The Hematologist

September-October 2011, Volume 8, Issue 5

Can We Treat Myeloma at Early Stages?

Kenneth C. Anderson, MD Kraft Family Professor of Medicine
Harvard Medical School; Dana-Farber Cancer Institute, Boston, MA

Published on: September 01, 2011

Dr. Anderson indicated no relevant conflicts of interest. 

Korde N, Kristinsson SY, Landgren O. Monoclonal gammopathy of undetermined significance (MGUS) and smoldering multiple myeloma (SMM): novel biological insights and development of early treatment strategies. Blood. 2011;117: 5573-5581.

In this review, Landgren and colleagues from NCI updated our knowledge of monoclonal gammopathy of undetermined significance (MGUS) and smoldering multiple myeloma (SMM), focusing on advances in their definition and pathogenesis, with clinical implications. Specifically, they described the evolution in the definition of these entities by the International Myeloma Working Group (IMWG) as well as of distinct subtypes and their clinical sequelae. They focused on predictive models for progression to active MM, based upon parameters such as serum M protein concentration, Ig isotype, and free light-chain ratio, as well as multiparameter flow cytometric evaluation of normal versus aberrant bone marrow (BM) plasma cell ratio. Finally, they outlined the clinical implications of these advances, including opportunities for clinical trials to block progression and related complications.

Since the original recognition of benign monoclonal gammopathy by Waldenström and of MGUS by Kyle, long-term clinical annotation has allowed for more precise definitions of MGUS and SMM. Specifically, the most recent iteration by the IMWG defines MGUS as serum M protein < 3 g/dL; BM clonal plasma cells < 10 percent; and absence of end-organ damage including hypercalcemia (> 11.5 mg/dL), abnormal creatinine (> 2.0 mg/dL), or creatinine clearance (< 40 mL/min); normochromic normocytic anemia (Hb < 10 g/dL); bone lesions (lytic lesions, osteopenia, pathologic fractures); recurrent bacterial infections (< 2 in 12 months); amyloidosis; or symptomatic hyperviscosity. Moreover, distinct non-IgM, IgM, and light-chain subtypes evolve to MM, Waldenström macroglobulinemia, and light-chain lymphoproliferative diseases, respectively. In parallel, SMM is characterized by serum M protein of > 3 g/dL and/or clonal BM plasma cells > 10 percent without end-organ damage. Such uniform definition is essential to assure that epidemiologic and interventional studies evaluate similar patient populations and likely will continue to evolve, as does active MM, into genomic subtypes.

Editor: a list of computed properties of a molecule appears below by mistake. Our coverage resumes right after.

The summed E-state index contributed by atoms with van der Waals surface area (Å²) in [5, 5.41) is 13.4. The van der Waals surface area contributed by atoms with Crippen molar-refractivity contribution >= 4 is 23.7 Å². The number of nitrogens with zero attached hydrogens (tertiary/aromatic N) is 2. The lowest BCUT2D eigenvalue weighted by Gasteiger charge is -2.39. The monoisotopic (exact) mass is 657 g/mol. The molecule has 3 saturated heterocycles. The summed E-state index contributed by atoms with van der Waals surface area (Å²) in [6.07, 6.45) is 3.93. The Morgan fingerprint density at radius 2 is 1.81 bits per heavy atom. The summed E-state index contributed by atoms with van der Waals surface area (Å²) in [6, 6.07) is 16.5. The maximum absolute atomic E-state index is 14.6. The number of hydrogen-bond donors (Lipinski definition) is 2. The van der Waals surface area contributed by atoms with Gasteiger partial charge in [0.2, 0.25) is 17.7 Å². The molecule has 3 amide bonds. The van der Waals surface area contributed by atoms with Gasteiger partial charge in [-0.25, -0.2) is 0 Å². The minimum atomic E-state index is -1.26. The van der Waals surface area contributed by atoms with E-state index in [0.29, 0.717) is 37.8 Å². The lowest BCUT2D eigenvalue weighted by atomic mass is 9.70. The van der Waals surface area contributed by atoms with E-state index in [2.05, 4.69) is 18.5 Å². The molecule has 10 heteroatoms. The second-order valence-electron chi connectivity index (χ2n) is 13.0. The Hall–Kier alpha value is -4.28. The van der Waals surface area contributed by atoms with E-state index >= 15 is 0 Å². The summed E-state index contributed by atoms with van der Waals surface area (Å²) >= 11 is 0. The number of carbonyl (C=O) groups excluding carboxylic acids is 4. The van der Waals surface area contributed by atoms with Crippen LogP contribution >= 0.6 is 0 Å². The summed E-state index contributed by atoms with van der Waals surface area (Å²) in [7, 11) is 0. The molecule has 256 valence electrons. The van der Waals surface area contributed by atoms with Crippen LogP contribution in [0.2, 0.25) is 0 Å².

Having uniformly defined these entities, it is then essential to identify factors predictive of progression both in preclinical and clinical studies. It now appears that all MM evolves from precursor MGUS, but the genetic or epigenetic correlates remain to be defined. To date, most genetic subtypes and abnormalities defined in active MM appear to be present in MGUS, and no common genetic signature correlates with progression to active disease. Moreover, although epigenetic (i.e., IL-6 transcription and secretion from the BM milieu) or host (i.e., immune effector cells) factors have been correlated with progression, no causative factors are identified as of yet. Since MGUS does not progress to active MM in many patients with these precursor conditions even over a long period of time, defining host factors that control proliferation of clonal cells has great promise.

Although current treatment guidelines include expectant follow-up in most cases, the ability to define patients at high risk to progress to active MM, coupled with the advent of novel therapies with acceptable adverse side effect profiles, is now making it possible to evaluate treatment strategies directed to prevent progression to active disease. These interventions include immunomodulatory drugs or other efforts to enhance host anti-tumor immunity and must be evaluated not only for their ability to delay time to progression, but also on their ultimate capacity to extend overall survival. Moreover, such treatments may be long-term, and a particular focus on complications of chronic therapy must be balanced against any potential benefits. Nonetheless, the opportunity to intervene earlier in the disease course and ultimately prevent the development of complications attendant to active MM is now a real possibility to be evaluated in ongoing and future clinical trials.

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